One year ago, Makayla Hewell was questioning if she wanted to continue her collegiate running career after fracturing her ankle. It was ultimately a decision that, among others, led to her transferring to Northwest from Emmanuel College in Franklin Springs, Georgia.
As of March 17, the Northwest track and field graduate student is once again faced with the same question. In a correlation with the MIAA announcing the cancelation of spring sports for the remainder of the 2019-20 school year due to the COVID-19 pandemic, spring athletes are presented with the opportunity to apply for an extra year of eligibility.
Not every athlete will take advantage of that opportunity, including Hewell.
“I mean I have the option, but it’s kind of like, I’m ready to get a job and get on with it,” Hewell said during a phone call. “I want to run, but you have to pick which is better for you in the long run. I think getting the career that I’ve been going to school for is more important than another outdoor season.”
Hewell’s situation is one that differs from any other on the team this season. The Alto, Georgia, native transferred to Northwest with limited eligibility. She competed in cross country events but wasn’t affiliated with the University. She sat and watched the women’s team compete for the entirety of the indoor season during the winter.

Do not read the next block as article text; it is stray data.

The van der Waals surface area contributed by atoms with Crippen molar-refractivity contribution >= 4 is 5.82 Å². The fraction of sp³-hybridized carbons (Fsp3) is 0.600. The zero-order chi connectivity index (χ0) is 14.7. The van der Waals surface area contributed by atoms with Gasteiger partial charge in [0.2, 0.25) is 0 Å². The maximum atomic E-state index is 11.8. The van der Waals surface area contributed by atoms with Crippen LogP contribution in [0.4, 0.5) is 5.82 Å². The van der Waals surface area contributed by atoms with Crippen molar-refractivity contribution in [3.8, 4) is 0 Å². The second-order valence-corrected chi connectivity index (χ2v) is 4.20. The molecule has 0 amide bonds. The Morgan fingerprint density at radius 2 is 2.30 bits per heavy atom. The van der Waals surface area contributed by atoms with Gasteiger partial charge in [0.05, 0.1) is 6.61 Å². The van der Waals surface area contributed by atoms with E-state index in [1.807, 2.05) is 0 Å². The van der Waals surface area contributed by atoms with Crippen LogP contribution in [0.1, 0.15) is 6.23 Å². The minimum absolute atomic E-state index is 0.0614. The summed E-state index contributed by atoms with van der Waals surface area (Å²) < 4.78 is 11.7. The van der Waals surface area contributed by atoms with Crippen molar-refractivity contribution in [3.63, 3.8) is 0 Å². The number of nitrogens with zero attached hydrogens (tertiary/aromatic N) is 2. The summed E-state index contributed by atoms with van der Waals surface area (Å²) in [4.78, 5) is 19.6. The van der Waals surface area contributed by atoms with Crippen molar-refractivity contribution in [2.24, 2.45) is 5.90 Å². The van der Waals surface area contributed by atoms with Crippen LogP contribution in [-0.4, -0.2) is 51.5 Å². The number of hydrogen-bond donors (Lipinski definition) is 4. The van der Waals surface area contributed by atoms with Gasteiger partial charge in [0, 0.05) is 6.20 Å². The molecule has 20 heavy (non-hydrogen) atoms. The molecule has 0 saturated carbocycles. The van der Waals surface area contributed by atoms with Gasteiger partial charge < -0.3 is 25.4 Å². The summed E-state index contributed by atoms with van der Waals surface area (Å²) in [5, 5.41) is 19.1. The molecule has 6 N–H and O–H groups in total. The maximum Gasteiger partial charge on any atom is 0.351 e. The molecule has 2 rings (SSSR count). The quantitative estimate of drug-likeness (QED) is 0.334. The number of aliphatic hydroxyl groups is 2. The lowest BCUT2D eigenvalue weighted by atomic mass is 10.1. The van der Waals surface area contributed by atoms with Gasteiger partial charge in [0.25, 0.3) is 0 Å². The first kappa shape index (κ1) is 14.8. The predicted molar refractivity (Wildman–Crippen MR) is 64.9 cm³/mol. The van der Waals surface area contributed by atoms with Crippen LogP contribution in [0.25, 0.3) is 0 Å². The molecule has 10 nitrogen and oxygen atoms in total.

Hewell transferred to Northwest because it offered her major, along with an opportunity to compete for national awards. The hold that she placed on her life to compete this spring was all for naught.
The day that the sports world halted, eventually leading to spring athletics being canceled, Hewell’s career did as well. There wouldn’t be an outdoor season, one that was long-awaited. There wouldn’t be a furthermore than what already was..
“I was pretty sad about it,” Hewell said of the cancellations. “I was mad and sad. I spent all of that time over the summer and cross and indoor training … then everything got canceled, so I was pretty upset about it.”
“She was coming in for one reason and that was to be great,” Northwest track and field coach Brandon Masters said over the phone. “Everything worked out great, right? Up until it didn’t.”
Along with Hewell, and an abundance of athletes across the nation, the uncertainty caused by the pandemic places a burden on the shoulders of Masters. What he loses with the certain departure of Hewell, he said, was an athlete that had the potential to be an All-American in multiple events this season
But instead of holding onto what might have been with Hewell and the outdoor season, Masters’ focus shifted to what is. Amid trying to coach in the spring, his recruiting efforts hadn’t settled. Now, a wrinkle is thrown into those same efforts with the possibility of senior athletes coming back.
“It’s a difficult time because I’m recruiting for next year assuming that the seniors were gone,” Masters said. “Now that that’s not necessarily the case, they’d only be coming back for an outdoor season, how does that affect scholarship-ing, budgets, everything? It’s a really tough situation to be in right now.”
“I’m very young next year,” Masters said. “We expected to take a little bit of a step back. Now, I have several of our seniors that could potentially come back. So that affects how I recruit.”
It’s a profusion of complications, ones that are unprecedented, Masters said. He isn’t sure where the money will come from, he said. He doesn’t know how much or what to offer recruits due to decisions that are hanging in the balance.
It’s a ripple effect that doesn’t only touch this spring and Hewell, but leaves everyone else associated with the program questioning what is next.
“To be honest,” Masters said. “I don’t know how we move forward.”